Ten writers for children. All with something to say.


The origin of Vroomaloom Zoom

When I was a boy, my grandfather told me stories about taking his niece out for car rides because "that is the only way she'd fall asleep."

When I was a dad, my daughter would frequently fall asleep when we were driving around in the car.

When I was a writer, Phyllis Root suggested trying to write a picture book text in under 100 words. At that time, I was also working with the composer Libby Larsen on a concert involving students and sound, and I was paying a lot of attention to sound.

All of those things went into Vroomaloom Zoom. The book, with great illustrations by Joe Cepeda, had a fun run in both hardcover and paperback, and then went out of print. Now, however, I've found another publisher who is willing to bring Vroomaloom Zoom back for another lap.


A Child's Point of View

I have kept journals for both of my kids as they grew up, writing down things they would say, questions they would ask, games they liked to play. And when I joined my first writer's group in 2002, it was to these journals that I returned after the first meeting, to research my children's experiences for ideas. It was in my son's journal that I had written down his proclamation at the age of six, that most people think summer is the hottest season, but not him, because "in winter you wear warm clothes, drink hot chocolate, and sit by hot fires, so winter is the hottest season!" Playing around with this logic and listing all of the warm things found in winter and all of the cold things found in summer, I wrote my first picture book manuscript in three days, sent it to my editor, who bought it by the end of the week, and I went to my second writer's group meeting with the great news that I had sold my first manuscript, Winter is the Warmest Season! Needless to say, I have not produced new stories with such swiftness and clarity since, but I do return to my children's journals for story ideas, even when I am illustrating someone else's story. It helps to put myself back in touch with a child's point of view.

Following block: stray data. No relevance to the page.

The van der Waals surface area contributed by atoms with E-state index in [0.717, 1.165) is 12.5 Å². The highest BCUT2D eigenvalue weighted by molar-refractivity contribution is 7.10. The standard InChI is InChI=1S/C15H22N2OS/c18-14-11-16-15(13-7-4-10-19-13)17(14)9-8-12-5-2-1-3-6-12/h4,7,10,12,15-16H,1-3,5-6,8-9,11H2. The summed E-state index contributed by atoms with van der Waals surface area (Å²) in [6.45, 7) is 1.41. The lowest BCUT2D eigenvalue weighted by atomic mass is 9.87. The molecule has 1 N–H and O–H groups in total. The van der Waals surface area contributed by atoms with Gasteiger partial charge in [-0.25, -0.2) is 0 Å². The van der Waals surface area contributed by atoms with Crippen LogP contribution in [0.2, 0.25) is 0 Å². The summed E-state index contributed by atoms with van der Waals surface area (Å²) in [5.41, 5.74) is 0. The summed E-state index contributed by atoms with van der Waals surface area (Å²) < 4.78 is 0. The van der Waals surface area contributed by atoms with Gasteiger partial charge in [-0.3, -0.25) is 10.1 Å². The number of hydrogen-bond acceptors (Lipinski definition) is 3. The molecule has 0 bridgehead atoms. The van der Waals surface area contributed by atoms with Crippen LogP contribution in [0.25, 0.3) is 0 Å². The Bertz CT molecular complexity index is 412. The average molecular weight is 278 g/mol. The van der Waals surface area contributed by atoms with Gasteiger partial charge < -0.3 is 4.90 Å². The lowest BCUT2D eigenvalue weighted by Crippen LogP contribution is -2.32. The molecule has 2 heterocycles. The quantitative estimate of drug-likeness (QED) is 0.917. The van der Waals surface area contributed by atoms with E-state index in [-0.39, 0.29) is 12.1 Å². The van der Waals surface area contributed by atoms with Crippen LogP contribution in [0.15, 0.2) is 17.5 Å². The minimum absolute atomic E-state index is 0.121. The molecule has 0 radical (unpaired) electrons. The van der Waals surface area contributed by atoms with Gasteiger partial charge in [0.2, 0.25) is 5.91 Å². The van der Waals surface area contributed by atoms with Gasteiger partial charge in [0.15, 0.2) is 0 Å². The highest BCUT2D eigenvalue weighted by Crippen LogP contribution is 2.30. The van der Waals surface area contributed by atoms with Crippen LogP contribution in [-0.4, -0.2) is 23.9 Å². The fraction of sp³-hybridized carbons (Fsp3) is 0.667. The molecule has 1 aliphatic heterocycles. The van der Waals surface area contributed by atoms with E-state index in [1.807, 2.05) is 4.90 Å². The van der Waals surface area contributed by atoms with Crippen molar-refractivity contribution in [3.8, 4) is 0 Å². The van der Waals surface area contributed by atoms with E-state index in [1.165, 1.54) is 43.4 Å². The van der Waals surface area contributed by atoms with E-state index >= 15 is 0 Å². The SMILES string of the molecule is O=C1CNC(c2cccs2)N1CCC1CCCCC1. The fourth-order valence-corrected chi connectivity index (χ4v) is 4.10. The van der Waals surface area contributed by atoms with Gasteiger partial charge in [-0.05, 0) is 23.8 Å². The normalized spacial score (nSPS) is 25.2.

A Search For A New Idea

Where do we find the seeds that sprout into stories/art? Reading the latest posts on this blog reveals the many sources for inspiration, from mining personal experience (our own and others’) to attentive exploration of the world (inner and outer). Sometimes, too, the idea for a story can come from a random thought or (my favorite one) from the “imagination jump-start” that comes while reading a favorite book.

For me, the strangest seed came when I wanted to write an “animal” story but had no idea where to begin. I love bears, so naturally that was my first idea; but I wanted to explore beyond my own knowledge/interests and try something new, so I picked up a field guide to North American mammals and opened it to the first entry: American Pika. Though I grew up in Alaska, I had never heard of these cute little alpine critters, so I was immediately intrigued. Then, when the explanatory narrative in the field guide said pikas collect “haystacks” of dried grasses/flowers to eat during the winter, and that they also “throw” their voices to mislead predators, I was hooked! Next, I “googled” pikas and discovered that scientists predict they may be one of the early victims of global warming due to their low tolerance for high temperatures. Voila! In the space of ten minutes I had found an idea for a character and a “problem” for a story!

And so began a year-long immersion in the world above tree line, resulting in a middle grade novel entitled Angus – an “apprenticeship” novel that remains unsold but which served as a fun way to work on my craft, and an example of how ideas can sometimes come from consciously “looking” for them.


The story of Zoom!

Call me crazy, but I believe that one of the main reasons we become parents is to take our children to Disneyland, the "happiest place on earth." But what happens when your child is deathly afraid of roller coasters, and Disneyland turns into a place of torture? You write a book about it.

The beautiful thing about being an author is that you can tweak a few things in the re-telling of the story, such as the age of your child at the time of the the visit (15), the disappearance of said child into a huge crowd of people in order to avoid riding any more rides, the frantic half hour search for the child, and the very unhappy decision to go home after riding only two rides - the monorail and Indiana Jones.

With the above mentioned editing, Zoom! became the story of a worried young child and an overly enthusiastic father who successfully navigate the dino coaster at an unnamed amusement park. It also became my first book that sold.

Lest you think that our son is scarred forever, we have made it an annual tradition to give a day pass to Disneyland to him and his long-time girlfriend, who is equally terrified of roller coasters. They love to walk around the park and ride an occasional ride, and we all laugh about our book inspiring trip many moons ago. As for my husband and I, we went back to Disneyland on our own and had a ball.

(Chris and his long-time girlfriend Amanda at their college graduation. He is now an engineer. Perhaps someday he will be designing roller coaster rides!)